(Image Credit: http://www.imaginedthings.co.uk)
Allow yourself the liberty and license to engage in an electrifying thought experiment. You are a party of five sailing on a forty-five foot private sailboat, to Bermuda. The party includes John Lennon, who also happens to be the owner of the sleek conveyance. A raging storm imperils the boat as well the passengers on board. The five of you take turns to crest, best and frustrate mammoth waves that threaten to cleave the boat in half. But John Lennon not only stays insanely calm, but steers the boat for seven straight hours, and to safety (replacing an incredibly fatigued professional captain), all the while beating out the “foulest, filthiest, manliest sea shanty”.
Tom Barbash imagines this very cataclysmic scenario, but unlike yours truly, pulls it off with aplomb. ‘Dakota Winters” is a memorable fictional tale of two individuals trying to get to grips with their complicated lives. It is also an unabashed homage to the viscerally enigmatic and cerebral character that is John Lennon. Twenty-three year old Anton Winters, after a thirteen month stint with the Peace Corps in Gabon, and a near death experience courtesy a virulent bout of malaria, arrives in Manhattan unsure of his future. Exacerbating his dilemma is Buddy Winters, his illustrious father and a former talk show host who is left to battle his own demons after suffering a public meltdown in the middle of one of his shows on national TV.
The Winters are residents of Dakota, the legendary Gothic apartment adorning the upper westside in Manhattan. The exclusive preserve of celebrities, the Winters call John Lennon and Yoko Ono, neighbours. A love of sailing unites Anton and John and the Bermuda sailing escapade alluded to at the beginning of this piece encompasses one of their maritime excursion that turns into an experience.
Lennon has his own gremlins to slay as the famed quartet of The Beatles are no longer together and John does not know when or from where his next burst of inspiration will materialize. As Anton gamely works with Buddy to bring the latter’s career back on track, he is also forced to think about his own future. Will he be doomed to remain permanently in the illustrious shadow of his mercurial father, or will he carve out his own inimitable niche in the world of production?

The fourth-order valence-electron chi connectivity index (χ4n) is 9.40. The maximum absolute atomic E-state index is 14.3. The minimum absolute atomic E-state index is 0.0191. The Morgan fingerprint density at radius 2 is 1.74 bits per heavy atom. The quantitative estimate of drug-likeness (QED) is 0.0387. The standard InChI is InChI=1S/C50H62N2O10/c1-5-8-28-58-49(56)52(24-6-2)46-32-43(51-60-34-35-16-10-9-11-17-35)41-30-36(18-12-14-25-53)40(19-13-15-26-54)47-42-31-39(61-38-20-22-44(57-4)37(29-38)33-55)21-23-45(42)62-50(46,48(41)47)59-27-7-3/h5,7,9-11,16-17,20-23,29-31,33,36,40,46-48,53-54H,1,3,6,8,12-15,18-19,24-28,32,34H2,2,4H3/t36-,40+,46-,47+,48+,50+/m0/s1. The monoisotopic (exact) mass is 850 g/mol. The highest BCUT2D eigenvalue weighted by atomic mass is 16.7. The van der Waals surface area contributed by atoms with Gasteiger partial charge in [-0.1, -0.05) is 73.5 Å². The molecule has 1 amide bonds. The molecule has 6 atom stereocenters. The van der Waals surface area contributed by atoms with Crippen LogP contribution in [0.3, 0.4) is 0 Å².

Barbash, in a spectacularly unpretentious manner coalesces the complexities of glitz and glamour with the serenity of ordinariness and the result is a breathtaking cocktail of emotions. Illustrious characters effortlessly waft in and out of Chapters with the grace of exquisitely choreographed characters in a Shakespearean play. Ted and Joan Kennedy (for whom Anton’s mother campaigns in the run up to the elections which Reagan ultimately wins), regale the reader with their refreshing shenanigans as the couple alternatively dazzle and embarrass themselves during the campaign trail.
The undercurrents characterizing the relationship between Anton and Buddy simmer and sizzle, but never impend a breakdown. The son is both preceptor and protégé. Anton’s love for Buddy is unhindered by either bias or illusion. It is genuine filial affection tempered with cold and calculated logic. Buddy, similarly, is a storied professional who perfectly understands his fragilities, yet abstains from using his reliable son as a perennial crutch.
But “Dakota Winters” is John Lennon. The reader gets this surreptitious feeling that Barbash’s predilection towards this famous “Beatle” transcends fanboy obsession. One can sniff the joint that Lennon snorts and feel the droplets of water that sprays his bespectacled face as he vainly steers his boat through some of the roughest waters. When he engages Anton in informed conversation over wine, lobsters, and beer, the reader is not just a fly on the wall but the occupant at the table next to the one at which the intense chatter is happening. Lennon is a combination of vice and vulnerability, a fusion of calm and chaos and an amalgam of mischief, melody and melancholy. Barbash’s Lennon, simply put, is all that Lennon was and Lennon should be.